King: I think there will be a price that they will pay in the ballot box of November 2010. I’ve never seen this kind of energy in America, this kind of uprising, especially from the heart of the heartland of America. The Tea Party Patriots and other groups, the Americans for Prosperity, I’ve never seen people come into the streets the way they have, peaceful. They pick up every little piece of litter. They have a constitution in their pocket often, and I’ve seen tears come from the eyes of grown men who are seeing what’s happening to our country and the diminishment of our liberty.
Borg: I’m interested in that statement, “I’ll do everything I can to stop it”. Realistically, what can you do in a republican minority? I mean, it’s already rolled past you. How can you stop it now? You’ve already admitted that it has momentum.
King: Well, of course. I mean, constitutionally, morally I would do everything I can to stop it, but there are other things that – the public opinion that takes a hold – a couple of years ago when we had the comprehensive immigration reform, which I call comprehensive amnesty, the American public shut down the switchboards in the United States Senate twice and were able to kill that bill. There’s still time for the American people to rise up. I’m going to continue to educate the American people. I’m going to ask them give your senators and your congressmen a personal experience and do it so peacefully and respectfully, but go see them if you can. Call them on the phone if you can. Go to their office. You may have to come to Washington, D.C., but the American people are going to have to come up and stop this and I’m going to be asking them to do that.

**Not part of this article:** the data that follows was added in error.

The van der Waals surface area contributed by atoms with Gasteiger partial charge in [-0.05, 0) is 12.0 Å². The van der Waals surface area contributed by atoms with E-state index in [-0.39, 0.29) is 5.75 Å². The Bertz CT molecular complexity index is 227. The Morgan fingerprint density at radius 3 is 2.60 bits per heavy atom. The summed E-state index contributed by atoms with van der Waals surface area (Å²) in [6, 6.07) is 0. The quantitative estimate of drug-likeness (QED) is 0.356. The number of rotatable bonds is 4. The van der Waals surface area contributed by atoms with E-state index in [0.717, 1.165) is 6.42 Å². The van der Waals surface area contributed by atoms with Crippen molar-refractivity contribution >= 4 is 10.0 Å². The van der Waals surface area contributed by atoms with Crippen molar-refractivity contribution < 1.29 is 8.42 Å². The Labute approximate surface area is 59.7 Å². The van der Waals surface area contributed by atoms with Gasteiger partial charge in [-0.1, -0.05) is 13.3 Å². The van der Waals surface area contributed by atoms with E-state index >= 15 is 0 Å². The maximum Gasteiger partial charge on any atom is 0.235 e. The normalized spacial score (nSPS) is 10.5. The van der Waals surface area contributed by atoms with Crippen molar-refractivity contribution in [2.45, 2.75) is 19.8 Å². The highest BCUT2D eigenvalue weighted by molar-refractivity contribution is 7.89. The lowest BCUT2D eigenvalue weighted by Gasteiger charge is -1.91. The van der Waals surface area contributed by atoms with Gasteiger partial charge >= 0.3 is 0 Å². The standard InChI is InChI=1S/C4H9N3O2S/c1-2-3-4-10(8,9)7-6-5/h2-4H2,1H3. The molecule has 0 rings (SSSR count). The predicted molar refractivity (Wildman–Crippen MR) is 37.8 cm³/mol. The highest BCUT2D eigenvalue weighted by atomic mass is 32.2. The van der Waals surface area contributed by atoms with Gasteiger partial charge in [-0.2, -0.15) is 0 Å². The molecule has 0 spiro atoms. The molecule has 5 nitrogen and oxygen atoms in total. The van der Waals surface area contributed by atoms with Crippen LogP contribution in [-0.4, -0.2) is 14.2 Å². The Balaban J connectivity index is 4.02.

Henderson: Congressman, it appears that the bomber on a Northwest Airlines flight that landed in Detroit last week had explosive sewn into his underwear. Is it time for the federal government to invest in the kind of technology that at screening points would detect those kinds of explosives in airline passengers?
King: Well, I think we’ve got to take a good look at that, and there are some personal liberties to be concerned about. From my standpoint, if there’s an exception, if you’re willing to undergo a more thorough search rather than walk through the body scanner, then I think that’s fine. But otherwise I think body scanners are a good idea and it is, you know, the ACLU may not think so. But you do have a choice on whether you get onto an airplane or not, and I think the American public will now support walking through a body scanner.
Henderson: There’s also an issue this week, the transportation safety administration who are in charge of those airport screeners does not have a director. There’s a republican senator who has put a hold on that nomination. President Obama put forward a former FBI agent who has been the head of the police departments at the Los Angeles airports. Do you agree that his nomination should have been held up? Do you think TSA is appropriately led right now?
King: Well, it’s also the customs and border protections would be in the same category. And I haven’t looked at the politics of that to see what the leverage is. It’s not unusual to have that happen, but I don’t know if we can imagine that if there had been a director appointed to TSA that this problem would have been solved. I will say that I’m disappointed that there hasn’t been at least public knowledge of a more comprehensive approach to this delivered by the White House. The people I’m talking to – and I mentioned right before the show started that I’ve talked on the phone with Pete King and Pete Hoekstra, the two ranking members that are relevant here. They’re completely locked out of information. We finished the conversation and I wanted to know what’s classified and what isn’t, what can I repeat. And their answer was don’t worry about any of this because we have no classified information. They have directed all the cabinet members, everybody in the administration to direct all communications to the White House and the White House has shut down communications to Congress.